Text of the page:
In conclusion: CLL-derived exosomes reprogram monocytes to generate an increased number of reticulin-producing fibrocytes and directly and indirectly inhibit myeloid progenitor proliferation. Taken together our data show how exosomes contribute to hematopoietic dysfunction in CLL and provide a novel perspective on how CLL cells actively modify their microenvironment.

Disclosures

Verstovsek: Roche: Research Funding; Incyte: Research Funding; Genentech: Research Funding; Bristol Myers Squibb: Research Funding; Roche: Research Funding; Astrazeneca: Research Funding; Blueprint Medicines Corp: Research Funding; Genentech: Research Funding; Pfizer: Research Funding; Blueprint Medicines Corp: Research Funding; Galena BioPharma: Research Funding; Pfizer: Research Funding; CTI BioPharma Corp: Research Funding; Galena BioPharma: Research Funding; CTI BioPharma Corp: Research Funding; Gilead: Research Funding; Gilead: Research Funding; Promedior: Research Funding; Promedior: Research Funding; Celgene: Research Funding; Celgene: Research Funding; Bristol Myers Squibb: Research Funding; NS Pharma: Research Funding; NS Pharma: Research Funding; Lilly Oncology: Research Funding; Lilly Oncology: Research Funding; Astrazeneca: Research Funding; Seattle Genetics: Research Funding; Seattle Genetics: Research Funding; Incyte: Research Funding. Burger: Pharmacyclics LLC, an AbbVie Company: Consultancy, Honoraria, Other: Travel, Accommodations, Expenses, Research Funding; Janssen: Consultancy, Honoraria, Other: Travel, Accommodations, Expenses; Novartis: Consultancy, Honoraria, Other: Travel, Accommodations, Expenses; Gilead: Consultancy, Honoraria, Other: Travel, Accommodations, Expenses, Research Funding; TG Therapeutics: Consultancy, Honoraria, Other: Travel, Accommodations, Expenses, Research Funding. Bose: Incyte Corporation: Honoraria. Thompson: Pharmacyclics: Honoraria, Membership on an entity's Board of Directors or advisory committees. Jain: Incyte: Research Funding; Abbvie: Research Funding; Servier: Honoraria, Membership on an entity's Board of Directors or advisory committees, Research Funding; Celgene: Research Funding; Verastem: Research Funding; Novimmune: Honoraria, Membership on an entity's Board of Directors or advisory committees; BMS: Research Funding; Pfizer: Honoraria, Membership on an entity's Board of Directors or advisory committees, Research Funding; Pharmacyclics: Honoraria, Membership on an entity's Board of Directors or advisory committees, Research Funding; Adaptive Biotechnologies: Honoraria, Membership on an entity's Board of Directors or advisory committees; Genentech: Research Funding; Novartis: Honoraria, Membership on an entity's Board of Directors or advisory committees; ADC Therapeutics: Honoraria, Membership on an entity's Board of Directors or advisory committees, Research Funding. Wierda: Juno: Research Funding; Sanofi: Consultancy, Honoraria; Emergent: Consultancy, Honoraria, Research Funding; Karyopharm: Research Funding; The University of Texas MD Anderson Cancer Center: Employment; Merck: Consultancy, Honoraria; Janssen: Research Funding; GSK/Novartis: Consultancy, Honoraria, Research Funding; Celgene: Consultancy, Honoraria; Gilead: Consultancy, Honoraria, Research Funding; Pharmacyclics: Consultancy, Honoraria, Research Funding; Acerta: Research Funding; Genzyme: Consultancy, Honoraria; AbbVie: Consultancy, Honoraria, Research Funding; Genentech/Roche: Consultancy, Honoraria, Research Funding; Kite: Research Funding.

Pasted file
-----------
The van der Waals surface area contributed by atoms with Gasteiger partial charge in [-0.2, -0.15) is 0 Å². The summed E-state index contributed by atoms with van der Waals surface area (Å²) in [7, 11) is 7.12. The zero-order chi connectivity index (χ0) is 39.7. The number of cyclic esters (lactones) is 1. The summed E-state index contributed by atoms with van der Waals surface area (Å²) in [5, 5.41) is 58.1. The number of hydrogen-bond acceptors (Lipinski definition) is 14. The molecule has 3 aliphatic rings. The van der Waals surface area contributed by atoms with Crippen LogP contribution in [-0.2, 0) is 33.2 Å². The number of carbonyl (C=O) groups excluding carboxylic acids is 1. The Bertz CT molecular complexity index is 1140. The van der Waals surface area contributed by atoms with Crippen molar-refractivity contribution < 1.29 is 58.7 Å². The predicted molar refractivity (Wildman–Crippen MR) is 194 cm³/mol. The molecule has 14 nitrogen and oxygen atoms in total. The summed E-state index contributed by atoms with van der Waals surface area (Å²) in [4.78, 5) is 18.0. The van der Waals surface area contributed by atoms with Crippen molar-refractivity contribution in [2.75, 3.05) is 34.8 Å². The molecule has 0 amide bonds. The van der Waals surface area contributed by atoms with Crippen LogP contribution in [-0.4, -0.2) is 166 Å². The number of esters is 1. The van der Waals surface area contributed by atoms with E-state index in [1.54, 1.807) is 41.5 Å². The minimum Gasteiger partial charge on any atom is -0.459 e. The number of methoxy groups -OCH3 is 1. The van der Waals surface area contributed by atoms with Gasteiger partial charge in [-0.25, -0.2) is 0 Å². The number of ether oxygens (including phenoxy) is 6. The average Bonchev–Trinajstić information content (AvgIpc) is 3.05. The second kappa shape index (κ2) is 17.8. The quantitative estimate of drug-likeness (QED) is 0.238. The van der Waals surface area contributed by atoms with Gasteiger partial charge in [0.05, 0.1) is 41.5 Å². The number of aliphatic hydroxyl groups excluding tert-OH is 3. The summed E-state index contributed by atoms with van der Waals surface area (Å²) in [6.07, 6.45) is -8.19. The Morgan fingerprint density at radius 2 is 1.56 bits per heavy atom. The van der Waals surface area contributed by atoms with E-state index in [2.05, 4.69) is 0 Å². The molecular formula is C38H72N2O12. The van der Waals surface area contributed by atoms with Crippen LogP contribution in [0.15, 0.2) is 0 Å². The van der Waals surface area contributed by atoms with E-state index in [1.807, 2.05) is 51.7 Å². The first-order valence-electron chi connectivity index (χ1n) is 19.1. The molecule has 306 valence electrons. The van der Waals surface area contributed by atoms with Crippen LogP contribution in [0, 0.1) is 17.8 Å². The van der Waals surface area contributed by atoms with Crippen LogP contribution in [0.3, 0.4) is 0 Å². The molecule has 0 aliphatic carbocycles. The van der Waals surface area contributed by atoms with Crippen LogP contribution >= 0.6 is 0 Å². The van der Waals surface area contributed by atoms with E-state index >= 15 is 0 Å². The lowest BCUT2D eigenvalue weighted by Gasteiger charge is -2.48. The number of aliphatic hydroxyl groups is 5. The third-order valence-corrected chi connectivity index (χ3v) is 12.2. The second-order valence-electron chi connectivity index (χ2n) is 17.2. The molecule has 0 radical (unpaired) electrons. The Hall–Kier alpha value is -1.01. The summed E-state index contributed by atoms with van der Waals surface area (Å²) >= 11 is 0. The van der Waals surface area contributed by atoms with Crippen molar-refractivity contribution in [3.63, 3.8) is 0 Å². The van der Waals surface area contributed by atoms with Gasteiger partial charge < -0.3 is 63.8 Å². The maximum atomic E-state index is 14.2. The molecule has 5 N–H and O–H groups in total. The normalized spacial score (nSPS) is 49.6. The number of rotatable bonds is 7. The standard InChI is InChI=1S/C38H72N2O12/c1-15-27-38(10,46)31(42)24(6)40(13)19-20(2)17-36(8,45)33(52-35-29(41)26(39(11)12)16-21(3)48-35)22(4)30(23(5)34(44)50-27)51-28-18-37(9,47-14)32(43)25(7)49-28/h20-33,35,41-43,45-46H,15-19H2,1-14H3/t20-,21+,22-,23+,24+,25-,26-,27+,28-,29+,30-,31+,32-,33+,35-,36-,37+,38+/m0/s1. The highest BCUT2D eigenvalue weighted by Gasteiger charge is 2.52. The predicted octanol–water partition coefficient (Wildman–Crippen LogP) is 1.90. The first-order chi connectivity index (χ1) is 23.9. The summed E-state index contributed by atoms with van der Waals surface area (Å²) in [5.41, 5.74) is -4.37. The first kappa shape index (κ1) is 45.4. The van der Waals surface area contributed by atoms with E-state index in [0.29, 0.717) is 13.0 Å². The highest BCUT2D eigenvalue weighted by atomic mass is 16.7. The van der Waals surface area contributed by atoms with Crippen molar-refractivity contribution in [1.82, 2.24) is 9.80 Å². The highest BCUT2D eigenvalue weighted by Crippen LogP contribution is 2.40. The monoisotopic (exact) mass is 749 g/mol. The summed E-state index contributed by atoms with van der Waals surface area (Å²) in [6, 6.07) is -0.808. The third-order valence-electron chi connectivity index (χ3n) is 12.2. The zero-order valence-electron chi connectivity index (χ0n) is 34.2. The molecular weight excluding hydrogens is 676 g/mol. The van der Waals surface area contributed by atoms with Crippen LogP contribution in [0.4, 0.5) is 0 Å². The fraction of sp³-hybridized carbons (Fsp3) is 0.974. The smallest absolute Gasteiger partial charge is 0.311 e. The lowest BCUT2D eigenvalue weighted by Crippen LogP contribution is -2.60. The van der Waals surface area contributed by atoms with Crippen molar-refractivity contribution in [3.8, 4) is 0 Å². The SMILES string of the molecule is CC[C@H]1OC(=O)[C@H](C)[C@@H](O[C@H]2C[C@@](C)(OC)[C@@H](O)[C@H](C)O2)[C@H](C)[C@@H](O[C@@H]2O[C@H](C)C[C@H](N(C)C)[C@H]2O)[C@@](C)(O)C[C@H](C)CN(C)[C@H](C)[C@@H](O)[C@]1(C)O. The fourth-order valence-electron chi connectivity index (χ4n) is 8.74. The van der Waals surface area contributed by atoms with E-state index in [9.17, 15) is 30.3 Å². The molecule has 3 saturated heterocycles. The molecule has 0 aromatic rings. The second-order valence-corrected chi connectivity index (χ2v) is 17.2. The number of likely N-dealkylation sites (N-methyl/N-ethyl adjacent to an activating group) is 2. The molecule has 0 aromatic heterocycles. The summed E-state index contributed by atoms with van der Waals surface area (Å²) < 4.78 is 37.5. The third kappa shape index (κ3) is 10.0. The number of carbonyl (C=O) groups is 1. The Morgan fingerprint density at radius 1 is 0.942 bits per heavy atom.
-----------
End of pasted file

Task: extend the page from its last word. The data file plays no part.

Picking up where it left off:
Author notes

*

Asterisk with author names denotes non-ASH members.